The German counterpart of that article informs us that stoic philosophy and its allegorical interpretation of myths used the Proteus figure and its ability to transform itself to illustrate the creative changes of the elements in the cosmos.
So I want to suggest deriving the term we are looking for from the name “Proteus”. I suggest the word “proteon” to mean something (an object or a process) that cannot be described by any single formal theory. This means that each formal (i.e. exact) description of a proteon it is incomplete, although the possibility to extend or improve any given description of it might exist. There might be different reasons why something cannot be described completely but I would like to keep the meaning of the term a little bit vague here, so there might be several different types of proteons that have this property for different reasons. The term may also be used for cases where a complete formal description might be possible theoretically (“in principle”) but where it is practically impossible, e.g. for reasons of complexity. A proteon is not a system. Within the terminology proposed here, the term “system” may be viewed as the opposite of the term “proteon”. Moreover, in the context of this terminology, I would use the (already existing) adjective “protean” to refer to something that is a proteon. I suggest using the plural “proteons” but I would not mind if somebody prefers to speak of “protea”.
I don’t know if this proposal is going to catch on. Language is a part of culture and I suppose both culture and language are proteons, so I cannot predict with certainty what is going to happen. When it comes to proteons, seeing and noticing is more important than deriving, since they are full of surprises. Let’s wait and see.
(The picture, showing a Greek vase painting of some ships, is from https://fr.wikipedia.org/wiki/Fichier:NaveGreca.jpg. It hints at the nautical context in which the ideas surrounding the deity of Proteus probably emerged.)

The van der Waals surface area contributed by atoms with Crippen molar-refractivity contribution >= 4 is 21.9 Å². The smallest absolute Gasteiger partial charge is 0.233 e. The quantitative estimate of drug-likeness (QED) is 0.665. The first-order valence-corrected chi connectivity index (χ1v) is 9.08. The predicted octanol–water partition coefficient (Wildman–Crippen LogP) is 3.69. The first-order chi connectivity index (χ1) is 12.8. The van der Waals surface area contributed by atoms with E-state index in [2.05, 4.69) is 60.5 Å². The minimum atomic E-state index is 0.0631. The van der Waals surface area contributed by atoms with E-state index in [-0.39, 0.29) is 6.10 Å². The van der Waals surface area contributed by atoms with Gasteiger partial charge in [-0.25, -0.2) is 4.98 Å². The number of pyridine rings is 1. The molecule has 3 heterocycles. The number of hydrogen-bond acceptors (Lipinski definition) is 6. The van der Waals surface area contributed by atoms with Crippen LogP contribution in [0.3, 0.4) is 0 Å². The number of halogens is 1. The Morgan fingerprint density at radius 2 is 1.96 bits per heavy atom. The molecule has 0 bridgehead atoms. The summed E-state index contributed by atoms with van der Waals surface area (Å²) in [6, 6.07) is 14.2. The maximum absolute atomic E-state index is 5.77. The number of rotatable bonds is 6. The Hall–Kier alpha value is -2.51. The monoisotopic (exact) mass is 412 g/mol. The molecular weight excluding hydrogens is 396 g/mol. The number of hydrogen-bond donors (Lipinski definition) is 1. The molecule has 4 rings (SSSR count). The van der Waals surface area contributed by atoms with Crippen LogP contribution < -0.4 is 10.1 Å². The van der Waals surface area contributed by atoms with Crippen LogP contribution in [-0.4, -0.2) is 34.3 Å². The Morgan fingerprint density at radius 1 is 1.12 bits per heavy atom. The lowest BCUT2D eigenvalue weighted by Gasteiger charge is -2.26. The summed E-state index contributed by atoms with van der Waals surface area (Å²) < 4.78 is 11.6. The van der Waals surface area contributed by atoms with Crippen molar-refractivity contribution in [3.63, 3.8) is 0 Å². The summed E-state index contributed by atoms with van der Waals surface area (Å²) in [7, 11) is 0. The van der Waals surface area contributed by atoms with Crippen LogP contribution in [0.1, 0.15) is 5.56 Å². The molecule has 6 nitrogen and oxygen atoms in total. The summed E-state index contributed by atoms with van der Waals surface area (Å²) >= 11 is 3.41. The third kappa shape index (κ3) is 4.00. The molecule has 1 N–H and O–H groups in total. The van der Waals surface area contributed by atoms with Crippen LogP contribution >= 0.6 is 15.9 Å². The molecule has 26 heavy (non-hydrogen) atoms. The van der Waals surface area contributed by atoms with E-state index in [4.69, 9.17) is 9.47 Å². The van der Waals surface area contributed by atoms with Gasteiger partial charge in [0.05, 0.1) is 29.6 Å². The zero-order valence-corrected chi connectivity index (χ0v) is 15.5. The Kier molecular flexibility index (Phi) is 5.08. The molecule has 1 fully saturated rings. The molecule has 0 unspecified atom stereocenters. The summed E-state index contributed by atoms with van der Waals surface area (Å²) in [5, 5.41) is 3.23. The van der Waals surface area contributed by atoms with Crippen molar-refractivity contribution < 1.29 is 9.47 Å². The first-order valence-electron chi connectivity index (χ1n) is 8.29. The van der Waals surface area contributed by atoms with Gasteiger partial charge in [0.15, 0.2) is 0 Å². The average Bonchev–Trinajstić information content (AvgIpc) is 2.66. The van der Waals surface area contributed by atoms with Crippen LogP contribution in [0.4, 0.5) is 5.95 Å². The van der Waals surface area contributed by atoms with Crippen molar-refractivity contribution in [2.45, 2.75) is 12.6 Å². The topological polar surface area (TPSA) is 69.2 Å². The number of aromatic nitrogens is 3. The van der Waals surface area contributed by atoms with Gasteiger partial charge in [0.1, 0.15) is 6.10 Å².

The form of that piece, the more or less philosophical dialogue between mythological figures, was inspired by a book written by Cesare Pavese. I have tried my hand on this form a few times before, see https://asifoscope.org/?s=Leuco&submit=Search.
“Die Philosophie der Stoa und ihre allegorische Mythendeutung nutzte die Proteus-Gestalt und deren Verwandlungsfähigkeit zur Veranschaulichung der schöpferischen Veränderungen der Elemente im Kosmos“, see https://de.wikipedia.org/w/index.php?title=Proteus_(Mythologie)&oldid=163306022. The wikipedia article referes to “Georg Pfligersdorffer:Studien zu Poseidonios. Wien 1959, S. 120ff“ as a reference for this and states that even Francis Bacon picks up this interpretation referring to “Sapientia veterum c. 13”. I have not checked these claims but it does not matter for our purpose here.
 Although this is not a Greek word – it is a pseudo-Greek neologism -. Moreover, there is no rule forcing us to import grammatical forms from a source language along with a borrowed term. So even if “proteon” was a Greek word, we could still use a plural “proteons”, just as we use “kayaks” as the plural of “kayak”, although the Inuktitut word “qajaq” from which it has been borrowed, has the plural form “qajait” (as far as I can tell from my very limited knowledge of that language).